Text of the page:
The ‘LV’ in LVMH has done it again: brought an immersive experience to Los Angeles that has managed to attract the Instagram generation to the brand like a moth to a fashionable flame.
I am always fascinated with Louis Vuitton’s cutting-edge approach to promoting brand awareness. The high fashion house has reigned in the luxury world for over 160 years, and it’s clear why: they have a forward-facing willingness to continually evolve with the times.
In the case of Louis Vuitton X in Beverly Hills, the brand knows how to further iconize their heritage by using something so modern, so millennial-approved: experiential marketing. LVMH purchased a $245 million-dollar white façade and converted the 22,000 square-foot retail space into a Louis Vuitton retrospective that documents its history from humble beginnings as a boutique luxury luggage company in the early 20th century to a couture and ready-to-wear brand that boasts collaborations with the likes of Frank Gehry, Karl Lagerfeld and Rei Kawakubo.
But LVX isn’t a mere museum installation with clothes and accessories on display: it’s an interactive, multi-sensory experience that is pleasing to all the senses and therefore not just social media friendly—it’s social media-seducing. Prepare to be stylishly satiated as I take you through some of my favorite rooms!
Origins: A Tradition of Modernity:
In my white, vintage sandal heels I stepped toward a recreation of Louis Vuitton’s first storefront in Paris. My Versace Medusa hair clip tucked my freshly cut bob away from my face, giving me an unobstructed view of the time-transcending adventure that awaited me. The circa-1854 storefront acted as a threshold into a beige-checkered room with screen projections and psychedelic music, offset by LV luggage from the late 1800s and early 1900s. As a history-buff I was already satisfied, but I knew this was just the beginning.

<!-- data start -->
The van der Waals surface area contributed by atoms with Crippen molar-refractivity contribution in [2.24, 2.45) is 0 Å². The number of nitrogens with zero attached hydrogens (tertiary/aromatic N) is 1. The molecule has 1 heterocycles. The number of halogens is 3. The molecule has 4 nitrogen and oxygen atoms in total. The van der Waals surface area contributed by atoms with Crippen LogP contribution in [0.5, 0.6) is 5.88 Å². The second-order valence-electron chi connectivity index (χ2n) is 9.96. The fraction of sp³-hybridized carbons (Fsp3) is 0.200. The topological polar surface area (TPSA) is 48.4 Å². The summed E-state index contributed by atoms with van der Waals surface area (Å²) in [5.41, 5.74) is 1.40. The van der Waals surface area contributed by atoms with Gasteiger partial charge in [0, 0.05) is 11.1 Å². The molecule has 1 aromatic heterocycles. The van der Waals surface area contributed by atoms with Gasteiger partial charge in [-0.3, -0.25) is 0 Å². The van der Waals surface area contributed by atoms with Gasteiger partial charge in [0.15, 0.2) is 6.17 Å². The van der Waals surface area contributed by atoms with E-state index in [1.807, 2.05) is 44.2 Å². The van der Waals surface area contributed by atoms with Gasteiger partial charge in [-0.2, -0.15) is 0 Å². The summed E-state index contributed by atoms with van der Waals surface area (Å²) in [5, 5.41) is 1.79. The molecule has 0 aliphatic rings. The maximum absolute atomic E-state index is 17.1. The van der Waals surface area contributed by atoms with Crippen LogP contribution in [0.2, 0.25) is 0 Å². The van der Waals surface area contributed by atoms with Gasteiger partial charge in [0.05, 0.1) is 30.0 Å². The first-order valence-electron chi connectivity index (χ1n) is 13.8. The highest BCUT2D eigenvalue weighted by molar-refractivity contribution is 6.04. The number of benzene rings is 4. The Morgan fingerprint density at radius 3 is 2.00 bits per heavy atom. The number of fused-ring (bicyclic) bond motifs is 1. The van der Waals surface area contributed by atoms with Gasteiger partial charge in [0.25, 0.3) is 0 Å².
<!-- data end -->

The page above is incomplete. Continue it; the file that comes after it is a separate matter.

Art on Silk:
From a room rich with history, I entered a space rich in color! I found myself between walls blanketed with LV silk scarves from the ’80s to present-day. In my vibrant red and gold scarf that I turned into a tube top (which I matched with my mother’s 1980s red wool mini skirt), I felt right at home amongst the picturesque neckwear! The pieces hung upon graffitied walls as if they were art themselves, because of course, fashion is worthy of such cultural reverence, and only recently the general public is starting to catch on!
Arts Meets Fashion/ The Monogram as Blank Canvas/Artisan’s Room:
LV further capitalizes that its pieces are wearable art in the next three rooms. The first was a multimedia showcase where the work of traditionally acclaimed painters like Leonardo DaVinci and Peter Paul Reubens are printed on Louis Vuitton bags, in a collaboration with modern legend, Jeff Koons. A screen tuned into an animated version of the historical art pieces like the Mona Lisa (who winks at you) further cements this modern reincarnation of what the world considers art. A sidestep away is another collaboration-filled room, touchstones to LV’s partnerships with Virgil Abloh, Mark Jacobs and many others. But a true treat is the ‘Artisan’s Room’ where the craftspeople behind LV creations demonstrate their handiwork and allow you to touch the materials they use to create the bags we all know and love.
‘Lights, Camera, Action’:
The ‘Lights, Camera, Action’ room was without a shadow of a doubt my favorite—and not because it was doused in millennial pink! The bubblegum walls were lined with 31 couture and custom gowns worn by A-list celebrities like LV brand ambassadors Sophie Turner and Emma Stone. Perhaps the most breathtaking was Lady Gaga’s white Victorian frock. The gowns come further alive when you are able to compare them in person on the mannequin to a large video projection of the starlets who actually wore them. This room alone made the exhibition a must-see.
Magical Malle: The Past and Present
This room was similar to the one in last year’s Louis Vuitton Time Capsule pop-up at the Westfield Century City: clothed in futuristic-evoking screen installations that displayed a digital timeline of the brand, past runway shows…there was even a screen-covered luggage in the middle of the room that evolved from the 19th century luggage design all the way to the most recent Louis Vuitton luggage canvas. As LV consistently looks forward, the borderline-dystopian display of virtual reality was a fitting addition to the exhibition.
The Shoppable Experience:
Walk up a double staircase of Milennial pink stairs, under a Gen-Z yellow atrium (you might have to step over all the fellow millennials and Gen-Zers who are taking photos on the way up) and you will find yourself among shoppable art. Afterward, be sure to step on the balcony that overlooks all the boutiques on Rodeo drive.
Be sure to check out the IGTV video I created for my journey through LVX! And if you would like to check it out yourself, the exhibition will be in Beverly Hills through September 15.
Keeping it Krischic,
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